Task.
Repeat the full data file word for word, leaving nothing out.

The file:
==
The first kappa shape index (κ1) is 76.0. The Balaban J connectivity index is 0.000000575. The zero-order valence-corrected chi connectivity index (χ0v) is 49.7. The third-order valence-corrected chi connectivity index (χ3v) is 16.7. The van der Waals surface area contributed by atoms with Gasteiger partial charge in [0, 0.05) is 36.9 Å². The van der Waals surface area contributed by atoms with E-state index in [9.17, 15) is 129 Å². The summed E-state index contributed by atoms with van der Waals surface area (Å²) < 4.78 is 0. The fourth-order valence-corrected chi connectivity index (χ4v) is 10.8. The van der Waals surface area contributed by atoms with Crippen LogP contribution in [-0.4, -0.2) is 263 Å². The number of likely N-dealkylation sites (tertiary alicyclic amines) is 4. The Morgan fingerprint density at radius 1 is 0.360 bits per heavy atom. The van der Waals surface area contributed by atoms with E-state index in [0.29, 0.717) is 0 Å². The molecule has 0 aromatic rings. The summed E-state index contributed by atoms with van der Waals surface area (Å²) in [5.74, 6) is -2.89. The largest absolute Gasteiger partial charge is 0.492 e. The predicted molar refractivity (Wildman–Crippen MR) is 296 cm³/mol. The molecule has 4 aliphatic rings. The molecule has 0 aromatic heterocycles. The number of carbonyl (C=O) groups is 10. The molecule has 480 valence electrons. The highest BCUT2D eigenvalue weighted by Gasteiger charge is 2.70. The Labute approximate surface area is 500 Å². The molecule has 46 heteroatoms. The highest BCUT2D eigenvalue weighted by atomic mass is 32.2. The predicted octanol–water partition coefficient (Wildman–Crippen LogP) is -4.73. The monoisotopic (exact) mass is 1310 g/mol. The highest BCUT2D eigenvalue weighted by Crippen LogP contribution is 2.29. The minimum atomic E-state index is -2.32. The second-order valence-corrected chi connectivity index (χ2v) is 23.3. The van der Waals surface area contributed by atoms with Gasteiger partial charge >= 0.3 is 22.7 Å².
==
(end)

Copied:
The first kappa shape index (κ1) is 76.0. The Balaban J connectivity index is 0.000000575. The zero-order valence-corrected chi connectivity index (χ0v) is 49.7. The third-order valence-corrected chi connectivity index (χ3v) is 16.7. The van der Waals surface area contributed by atoms with Gasteiger partial charge in [0, 0.05) is 36.9 Å². The van der Waals surface area contributed by atoms with E-state index in [9.17, 15) is 129 Å². The summed E-state index contributed by atoms with van der Waals surface area (Å²) < 4.78 is 0. The fourth-order valence-corrected chi connectivity index (χ4v) is 10.8. The van der Waals surface area contributed by atoms with Crippen LogP contribution in [-0.4, -0.2) is 263 Å². The number of likely N-dealkylation sites (tertiary alicyclic amines) is 4. The Morgan fingerprint density at radius 1 is 0.360 bits per heavy atom. The van der Waals surface area contributed by atoms with E-state index in [0.29, 0.717) is 0 Å². The molecule has 0 aromatic rings. The summed E-state index contributed by atoms with van der Waals surface area (Å²) in [5.74, 6) is -2.89. The largest absolute Gasteiger partial charge is 0.492 e. The predicted molar refractivity (Wildman–Crippen MR) is 296 cm³/mol. The molecule has 4 aliphatic rings. The molecule has 0 aromatic heterocycles. The number of carbonyl (C=O) groups is 10. The molecule has 480 valence electrons. The highest BCUT2D eigenvalue weighted by Gasteiger charge is 2.70. The Labute approximate surface area is 500 Å². The molecule has 46 heteroatoms. The highest BCUT2D eigenvalue weighted by atomic mass is 32.2. The predicted octanol–water partition coefficient (Wildman–Crippen LogP) is -4.73. The monoisotopic (exact) mass is 1310 g/mol. The highest BCUT2D eigenvalue weighted by Crippen LogP contribution is 2.29. The minimum atomic E-state index is -2.32. The second-order valence-corrected chi connectivity index (χ2v) is 23.3. The van der Waals surface area contributed by atoms with Gasteiger partial charge >= 0.3 is 22.7 Å².